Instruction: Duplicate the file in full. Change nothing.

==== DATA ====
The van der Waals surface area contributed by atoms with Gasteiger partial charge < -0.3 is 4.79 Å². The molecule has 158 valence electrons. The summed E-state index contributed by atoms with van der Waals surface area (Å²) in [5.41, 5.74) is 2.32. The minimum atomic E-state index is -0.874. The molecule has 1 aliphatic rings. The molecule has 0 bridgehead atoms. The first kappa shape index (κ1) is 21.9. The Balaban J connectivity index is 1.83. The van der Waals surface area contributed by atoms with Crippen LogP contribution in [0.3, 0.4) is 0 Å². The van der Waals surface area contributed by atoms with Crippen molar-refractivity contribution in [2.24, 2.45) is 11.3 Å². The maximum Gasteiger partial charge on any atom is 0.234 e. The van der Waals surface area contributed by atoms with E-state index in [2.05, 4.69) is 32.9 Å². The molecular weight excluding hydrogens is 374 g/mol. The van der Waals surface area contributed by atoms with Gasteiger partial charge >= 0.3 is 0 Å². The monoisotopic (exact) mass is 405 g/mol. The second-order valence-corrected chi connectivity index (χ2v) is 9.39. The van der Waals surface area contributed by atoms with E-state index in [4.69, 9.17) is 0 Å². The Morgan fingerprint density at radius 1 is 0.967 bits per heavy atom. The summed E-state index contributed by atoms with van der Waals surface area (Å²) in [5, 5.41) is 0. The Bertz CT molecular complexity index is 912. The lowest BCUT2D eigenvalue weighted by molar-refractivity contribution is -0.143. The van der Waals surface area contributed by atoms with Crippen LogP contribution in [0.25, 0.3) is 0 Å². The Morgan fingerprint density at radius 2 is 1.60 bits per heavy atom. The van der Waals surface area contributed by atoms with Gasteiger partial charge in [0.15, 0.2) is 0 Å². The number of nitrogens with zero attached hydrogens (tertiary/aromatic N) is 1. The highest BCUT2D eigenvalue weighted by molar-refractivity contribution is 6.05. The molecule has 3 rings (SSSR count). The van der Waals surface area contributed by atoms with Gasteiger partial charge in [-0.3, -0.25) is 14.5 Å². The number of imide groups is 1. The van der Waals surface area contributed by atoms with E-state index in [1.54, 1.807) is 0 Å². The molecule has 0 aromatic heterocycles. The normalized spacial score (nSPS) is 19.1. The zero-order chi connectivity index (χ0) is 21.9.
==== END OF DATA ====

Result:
The van der Waals surface area contributed by atoms with Gasteiger partial charge < -0.3 is 4.79 Å². The molecule has 158 valence electrons. The summed E-state index contributed by atoms with van der Waals surface area (Å²) in [5.41, 5.74) is 2.32. The minimum atomic E-state index is -0.874. The molecule has 1 aliphatic rings. The molecule has 0 bridgehead atoms. The first kappa shape index (κ1) is 21.9. The Balaban J connectivity index is 1.83. The van der Waals surface area contributed by atoms with Crippen LogP contribution in [0.3, 0.4) is 0 Å². The van der Waals surface area contributed by atoms with Crippen molar-refractivity contribution in [2.24, 2.45) is 11.3 Å². The maximum Gasteiger partial charge on any atom is 0.234 e. The van der Waals surface area contributed by atoms with E-state index in [2.05, 4.69) is 32.9 Å². The molecular weight excluding hydrogens is 374 g/mol. The van der Waals surface area contributed by atoms with Gasteiger partial charge >= 0.3 is 0 Å². The monoisotopic (exact) mass is 405 g/mol. The second-order valence-corrected chi connectivity index (χ2v) is 9.39. The van der Waals surface area contributed by atoms with E-state index in [4.69, 9.17) is 0 Å². The Morgan fingerprint density at radius 1 is 0.967 bits per heavy atom. The summed E-state index contributed by atoms with van der Waals surface area (Å²) in [5, 5.41) is 0. The Bertz CT molecular complexity index is 912. The lowest BCUT2D eigenvalue weighted by molar-refractivity contribution is -0.143. The van der Waals surface area contributed by atoms with Crippen LogP contribution in [0.25, 0.3) is 0 Å². The Morgan fingerprint density at radius 2 is 1.60 bits per heavy atom. The van der Waals surface area contributed by atoms with Gasteiger partial charge in [0.15, 0.2) is 0 Å². The number of nitrogens with zero attached hydrogens (tertiary/aromatic N) is 1. The highest BCUT2D eigenvalue weighted by molar-refractivity contribution is 6.05. The molecule has 3 rings (SSSR count). The van der Waals surface area contributed by atoms with Gasteiger partial charge in [-0.3, -0.25) is 14.5 Å². The number of imide groups is 1. The van der Waals surface area contributed by atoms with E-state index in [1.54, 1.807) is 0 Å². The molecule has 0 aromatic heterocycles. The normalized spacial score (nSPS) is 19.1. The zero-order chi connectivity index (χ0) is 21.9.